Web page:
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Research Papers: Flows in Complex Systems

The Effects of Fins on the Intermediate Wake of a Submarine Model

[+] Author and Article Information
Juan M. Jiménez1

Department of Mechanical and Aerospace Engineering, Princeton University, Princeton, NJ 08544-5263jjimenez@upenn.edu

Ryan T. Reynolds

Department of Mechanical and Aerospace Engineering, Princeton University, Princeton, NJ 08544-5263ryan.reynolds@lmco.com

Alexander J. Smits

Department of Mechanical and Aerospace Engineering, Princeton University, Princeton, NJ 08544-5263asmits@princeton.edu

1

Corresponding author. Present address: Institute for Medicine and Engineering, University of Pennsylvania, Philadelphia, PA 19104.

J. Fluids Eng 132(3), 031102 (Mar 04, 2010) (7 pages) doi:10.1115/1.4001010 History: Received September 08, 2009; Revised January 11, 2010; Published March 04, 2010; Online March 04, 2010

Results are presented on the behavior of the turbulent wake behind a submarine model for a range of Reynolds numbers based on the model length between 0.49×106 and 1.8×106, for test locations between 3 and 9 diameters downstream of the stern. The shape of the model emulates an idealized submarine, and tests were performed with and without stern fins. In the absence of fins, the velocity profile in planes away from the influence of the sail rapidly becomes self-similar and is well described by a function of exponentials. The fins create defects in the velocity profiles in the outer region of the wake, while yielding higher values of turbulence at locations corresponding to the tips of the fins. Measurements conducted in planes away from the midline plane show that the velocity profiles remain self-similar, while the shear stress profiles clearly show the effects of the necklace vortices trailing from the base of the fins.

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Copyright © 2010 by American Society of Mechanical Engineers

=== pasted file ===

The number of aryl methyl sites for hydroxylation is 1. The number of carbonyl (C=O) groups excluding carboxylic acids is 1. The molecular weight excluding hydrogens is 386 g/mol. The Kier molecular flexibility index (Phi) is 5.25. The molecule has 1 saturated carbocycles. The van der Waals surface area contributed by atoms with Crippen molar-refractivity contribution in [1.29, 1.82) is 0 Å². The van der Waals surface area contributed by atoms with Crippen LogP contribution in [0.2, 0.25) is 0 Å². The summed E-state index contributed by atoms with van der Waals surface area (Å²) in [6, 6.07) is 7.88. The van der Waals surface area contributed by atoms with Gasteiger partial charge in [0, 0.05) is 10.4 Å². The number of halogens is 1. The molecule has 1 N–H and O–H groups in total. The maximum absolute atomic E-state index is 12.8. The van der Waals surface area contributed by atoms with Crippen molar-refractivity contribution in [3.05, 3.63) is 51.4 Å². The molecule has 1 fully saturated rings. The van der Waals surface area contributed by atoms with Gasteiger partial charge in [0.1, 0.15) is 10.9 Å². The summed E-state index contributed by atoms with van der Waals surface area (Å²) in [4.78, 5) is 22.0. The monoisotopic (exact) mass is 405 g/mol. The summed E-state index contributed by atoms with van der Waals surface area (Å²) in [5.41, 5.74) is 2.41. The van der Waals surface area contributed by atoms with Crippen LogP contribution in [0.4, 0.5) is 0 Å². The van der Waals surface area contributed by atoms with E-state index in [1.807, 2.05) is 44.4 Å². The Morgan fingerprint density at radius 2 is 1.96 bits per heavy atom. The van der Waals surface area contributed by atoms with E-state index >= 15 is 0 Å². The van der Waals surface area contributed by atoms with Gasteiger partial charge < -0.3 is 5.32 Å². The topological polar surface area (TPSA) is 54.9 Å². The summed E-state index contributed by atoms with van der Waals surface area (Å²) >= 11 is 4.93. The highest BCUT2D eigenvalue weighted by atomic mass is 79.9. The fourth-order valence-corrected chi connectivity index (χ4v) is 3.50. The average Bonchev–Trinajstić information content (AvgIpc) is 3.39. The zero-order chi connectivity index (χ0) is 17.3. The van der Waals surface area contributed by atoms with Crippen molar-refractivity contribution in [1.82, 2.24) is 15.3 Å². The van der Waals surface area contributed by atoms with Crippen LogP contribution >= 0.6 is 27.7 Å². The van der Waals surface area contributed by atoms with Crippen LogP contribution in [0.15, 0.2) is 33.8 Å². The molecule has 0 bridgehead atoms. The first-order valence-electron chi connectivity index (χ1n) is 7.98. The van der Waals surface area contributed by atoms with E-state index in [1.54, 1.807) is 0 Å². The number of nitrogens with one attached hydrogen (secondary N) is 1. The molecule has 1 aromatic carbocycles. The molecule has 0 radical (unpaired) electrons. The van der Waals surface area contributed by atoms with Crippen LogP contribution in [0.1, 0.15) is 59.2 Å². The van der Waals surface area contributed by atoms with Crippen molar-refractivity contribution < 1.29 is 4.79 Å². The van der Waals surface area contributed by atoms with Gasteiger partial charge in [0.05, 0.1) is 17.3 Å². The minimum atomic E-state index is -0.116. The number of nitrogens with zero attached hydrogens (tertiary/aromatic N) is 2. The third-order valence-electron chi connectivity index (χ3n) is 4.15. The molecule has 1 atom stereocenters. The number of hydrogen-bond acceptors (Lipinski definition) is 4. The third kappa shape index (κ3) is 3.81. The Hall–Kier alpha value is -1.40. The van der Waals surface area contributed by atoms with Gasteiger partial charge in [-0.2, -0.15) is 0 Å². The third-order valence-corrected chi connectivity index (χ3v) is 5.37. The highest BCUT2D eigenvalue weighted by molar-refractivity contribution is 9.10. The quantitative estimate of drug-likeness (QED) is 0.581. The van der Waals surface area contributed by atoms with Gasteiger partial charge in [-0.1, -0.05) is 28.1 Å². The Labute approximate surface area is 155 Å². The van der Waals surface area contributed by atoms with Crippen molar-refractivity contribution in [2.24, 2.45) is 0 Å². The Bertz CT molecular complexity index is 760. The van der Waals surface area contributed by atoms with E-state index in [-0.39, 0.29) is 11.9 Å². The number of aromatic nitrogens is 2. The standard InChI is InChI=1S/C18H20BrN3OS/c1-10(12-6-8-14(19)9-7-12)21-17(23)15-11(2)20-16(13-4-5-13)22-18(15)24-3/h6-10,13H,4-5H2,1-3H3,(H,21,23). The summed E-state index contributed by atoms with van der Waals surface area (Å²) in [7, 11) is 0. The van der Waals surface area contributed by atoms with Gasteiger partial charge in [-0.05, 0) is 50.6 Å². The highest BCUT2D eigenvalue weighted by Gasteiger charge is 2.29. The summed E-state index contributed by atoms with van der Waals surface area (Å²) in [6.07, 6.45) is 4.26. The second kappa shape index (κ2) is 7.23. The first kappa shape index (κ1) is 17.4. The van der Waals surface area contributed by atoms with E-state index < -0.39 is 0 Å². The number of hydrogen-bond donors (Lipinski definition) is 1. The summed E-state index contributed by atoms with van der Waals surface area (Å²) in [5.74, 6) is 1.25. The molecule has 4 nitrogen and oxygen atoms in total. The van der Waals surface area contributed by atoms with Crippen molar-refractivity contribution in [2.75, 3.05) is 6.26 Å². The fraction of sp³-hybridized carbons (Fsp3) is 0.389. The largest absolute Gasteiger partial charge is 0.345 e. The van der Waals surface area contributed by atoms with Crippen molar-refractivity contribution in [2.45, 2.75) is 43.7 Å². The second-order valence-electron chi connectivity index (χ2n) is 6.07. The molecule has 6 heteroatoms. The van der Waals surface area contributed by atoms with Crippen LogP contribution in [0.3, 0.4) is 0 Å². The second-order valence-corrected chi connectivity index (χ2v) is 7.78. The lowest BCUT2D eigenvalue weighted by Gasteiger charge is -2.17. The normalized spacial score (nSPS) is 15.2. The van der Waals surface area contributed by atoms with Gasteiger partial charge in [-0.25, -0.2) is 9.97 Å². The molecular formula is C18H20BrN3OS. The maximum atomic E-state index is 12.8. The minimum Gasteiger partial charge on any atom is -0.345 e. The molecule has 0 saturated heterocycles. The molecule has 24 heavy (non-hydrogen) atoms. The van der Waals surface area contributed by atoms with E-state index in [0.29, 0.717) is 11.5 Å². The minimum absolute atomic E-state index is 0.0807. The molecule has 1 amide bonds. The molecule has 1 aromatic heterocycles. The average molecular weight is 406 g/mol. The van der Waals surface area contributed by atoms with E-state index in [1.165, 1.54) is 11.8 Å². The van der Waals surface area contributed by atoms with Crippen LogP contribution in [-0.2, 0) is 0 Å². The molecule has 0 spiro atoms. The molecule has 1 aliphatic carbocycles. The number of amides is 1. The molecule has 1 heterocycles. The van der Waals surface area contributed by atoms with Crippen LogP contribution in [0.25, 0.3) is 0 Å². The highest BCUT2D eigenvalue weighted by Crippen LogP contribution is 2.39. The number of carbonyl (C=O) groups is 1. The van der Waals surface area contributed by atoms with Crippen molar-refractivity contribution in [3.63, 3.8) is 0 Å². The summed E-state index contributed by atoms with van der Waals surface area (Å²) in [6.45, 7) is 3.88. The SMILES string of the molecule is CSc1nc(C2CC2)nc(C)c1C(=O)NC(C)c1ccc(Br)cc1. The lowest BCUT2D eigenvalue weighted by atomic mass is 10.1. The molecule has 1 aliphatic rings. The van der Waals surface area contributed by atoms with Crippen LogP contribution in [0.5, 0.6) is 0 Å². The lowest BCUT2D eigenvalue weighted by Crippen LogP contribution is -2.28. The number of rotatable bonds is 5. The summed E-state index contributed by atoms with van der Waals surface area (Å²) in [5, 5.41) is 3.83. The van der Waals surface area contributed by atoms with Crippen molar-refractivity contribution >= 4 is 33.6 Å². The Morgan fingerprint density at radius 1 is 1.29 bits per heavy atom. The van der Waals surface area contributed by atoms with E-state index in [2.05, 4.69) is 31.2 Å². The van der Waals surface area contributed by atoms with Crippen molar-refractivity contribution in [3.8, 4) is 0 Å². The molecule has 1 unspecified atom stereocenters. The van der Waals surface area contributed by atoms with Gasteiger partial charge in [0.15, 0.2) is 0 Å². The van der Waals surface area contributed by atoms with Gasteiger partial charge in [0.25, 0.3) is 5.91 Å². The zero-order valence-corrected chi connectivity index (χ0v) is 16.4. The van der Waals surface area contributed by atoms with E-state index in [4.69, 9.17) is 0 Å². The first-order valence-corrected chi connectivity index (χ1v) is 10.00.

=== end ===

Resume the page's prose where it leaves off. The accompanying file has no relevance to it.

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Figures

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Figure 1

Wake flow behind an axisymmetric body and defining nomenclature for the flow

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Figure 2

Three different offset planes z/D=0, 0.125, and 0.25; view is looking upstream

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Figure 3

Instantaneous nondimensional spanwise vorticity fields ω∗=ωzD/Ue centered around x/D= (a) 3, (b) 6, and (c) 9; no fins

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Figure 4

Mean axial velocity profiles on the midline at x/D= (a) 4.5 and (b) 8.5 for ReL=4.9×105, ○; 1.1×106, +; 1.4×106, ◇; and 1.8×106, ◻. The functions f1, ——, f2, - - -, and f3, ⋯ are defined by Eqs. 1,2,3, respectively.

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Figure 5

Mean velocity profiles for the offset planes z/D=0, ○; 0.125, +; 0.25, ◇; and f1, ——, at ReL=1.2×106 and x/D=6: (a) normalized by Ue and D; (b) in similarity form

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Figure 6

Axial turbulence intensity on the midline plane at x/D=3, ○, and x/D=6, +, for ReL=1.0×106; no fins: (a) normalized by Ue and D; (b) in similarity form

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Figure 7

Fins mounted on the stern of the SUBOFF submarine model

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Figure 8

Effects of fins on the mean velocity profile at x/D=6 for ReL=1.2×106: without fins, ○; with fins, +; and f1, ——

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Figure 9

Effects of fins on the mean velocity profiles at x/D=6 and ReL=1.2×106 for offset planes z/D=0, ○; 0.125, +; 0.25, ◇; and f1, ——: (a) normalized by Ue and D; (b) in similarity form

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Figure 10

Axial turbulence intensity at x/D=6, for offset planes z/D=0, ○; 0.125, +; and 0.25, ◇: (a) without fins and (b) with fins

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Figure 11

Normal turbulence intensity at x/D=6, for offset planes z/D=0, ○; 0.125, +; and 0.25, ◇: (a) without fins and (b) with fins

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Figure 12

Turbulent shear stress at x/D=6, for offset planes z/D=0, ○; 0.125, +; and 0.25, ◇: (a) without fins and (b) with fins

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